All In for Women and Girls
by Rachel Siegel
A new report from the Women’s Philanthropy Institute, All In for Women & Girls, explores the characteristics of women’s fund and foundation donors. For example, compared to general donors, they have given to women’s and girls’ causes for a longer period of time and give higher amounts to charity, to more organizations, and use different tools and strategies for giving, such as giving circles and wills. These donors see themselves and philanthropy differently, considering themselves experts, leaders, and activist donors. Women’s fund and foundation donors are more satisfied and more focused on evaluating their giving, having direct contact with organizations and taking on leadership positions. Finally, the report found that women’s fund and foundation donors are more likely to be giving at capacity to women and girls, and are more likely to increase their giving to those causes if they were to have more resources.
I found this report to be telling, but also not surprising, since it describes donors to the Jewish Women’s Foundation of New York so well. One of the greatest assets of our organization is the committed volunteers who use their time and resources toward creating a more equitable world for Jewish women leaders and women and girls around the world. This is a good thing, because we are a donor-driven grantmaking organization. Those who volunteer with us span the generations; they are in their 20s through their 80s and everywhere in between. Just as the report indicates, the majority of our donors are female. The report found that 11.8% of women’s fund or foundation donors identified as LGBTQ, compared to 4.2% of the full sample, and 11.8% are people of color, compared to 9.7%. We are looking to make our Board of Directors and donor base more diverse and the two characteristics highlighted are among those in which we need to continue to improve. We have recently added two women of color to our Board, which will help us to add new perspectives to our work, but we still have a ways to go to meeting our goals. Our volunteers have experience with grantmaking, both with JWFNY and with other foundations. Many have been involved with the JWFNY for at least a decade, which is common for women’s fund donors, some since JWFNY was founded nearly 25 years ago. Their passion for creating lasting change for women and girls in the Jewish community remains unwavering. Just like other women’s fund and foundation donors, our volunteers “bring thoughtfulness and intention to their giving to women and girls.”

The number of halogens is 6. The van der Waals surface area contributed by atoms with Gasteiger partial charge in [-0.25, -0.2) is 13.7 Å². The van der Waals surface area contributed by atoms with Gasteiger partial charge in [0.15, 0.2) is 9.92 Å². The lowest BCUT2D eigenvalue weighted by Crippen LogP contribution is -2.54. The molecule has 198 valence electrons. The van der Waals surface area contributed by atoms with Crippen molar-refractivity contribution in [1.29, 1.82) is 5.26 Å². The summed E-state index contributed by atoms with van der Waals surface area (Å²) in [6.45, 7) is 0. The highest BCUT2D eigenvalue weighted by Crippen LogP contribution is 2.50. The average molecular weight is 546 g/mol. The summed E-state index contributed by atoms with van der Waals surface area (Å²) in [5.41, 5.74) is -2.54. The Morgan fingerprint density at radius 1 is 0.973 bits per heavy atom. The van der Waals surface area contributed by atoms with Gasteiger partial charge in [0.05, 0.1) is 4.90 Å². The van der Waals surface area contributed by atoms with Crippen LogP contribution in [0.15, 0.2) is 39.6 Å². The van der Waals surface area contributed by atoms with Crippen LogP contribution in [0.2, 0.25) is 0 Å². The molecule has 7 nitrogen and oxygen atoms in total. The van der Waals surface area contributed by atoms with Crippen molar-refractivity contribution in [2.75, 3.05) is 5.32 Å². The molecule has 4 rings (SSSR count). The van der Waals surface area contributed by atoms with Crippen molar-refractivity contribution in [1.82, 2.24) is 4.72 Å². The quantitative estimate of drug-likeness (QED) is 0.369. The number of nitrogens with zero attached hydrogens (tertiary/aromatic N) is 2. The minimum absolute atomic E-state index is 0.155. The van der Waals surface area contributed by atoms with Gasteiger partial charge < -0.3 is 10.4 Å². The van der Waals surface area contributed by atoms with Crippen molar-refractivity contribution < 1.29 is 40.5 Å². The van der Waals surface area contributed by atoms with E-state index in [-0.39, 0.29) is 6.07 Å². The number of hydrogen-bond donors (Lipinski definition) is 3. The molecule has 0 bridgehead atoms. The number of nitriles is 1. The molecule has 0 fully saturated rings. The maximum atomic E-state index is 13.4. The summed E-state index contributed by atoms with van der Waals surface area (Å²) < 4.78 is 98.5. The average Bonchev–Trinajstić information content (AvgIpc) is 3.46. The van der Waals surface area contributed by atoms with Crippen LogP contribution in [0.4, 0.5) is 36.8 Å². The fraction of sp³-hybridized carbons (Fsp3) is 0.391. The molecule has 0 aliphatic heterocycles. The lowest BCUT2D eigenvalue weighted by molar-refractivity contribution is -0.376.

One unique aspect of our work is that donors to JWFNY have the opportunity to really engage with our grantmaking. In the past year, JWFNY changed our direction, shifting from a focus on organizations and programs serving women and girls to a commitment to women leaders themselves who use their transformative leadership to make change around the world. Our volunteers took a leap of faith with us, spending hours reading applications, doing online research, interviewing participants, and making final decisions about where communal dollars are spent. We gave them tools that enable them to be philanthropic leaders in this field, selecting the first cohort of Jewish women social entrepreneurs to The Collective that are tackling intractable issues affecting women and girls around the world. The decisions they have made do not only live on paper, but our volunteers will have the opportunity to engage and learn from our grantees at our inaugural Convening on September 17th. Those who choose to sit at our decision-making tables are filled with pride, not only in the final results of their labor, but also in the personal growth achieved through the collaborative grantmaking process. We like to think of our volunteers as visionary leaders because they are inspired, creative, and innovative. The WPI report is added proof of how special they are.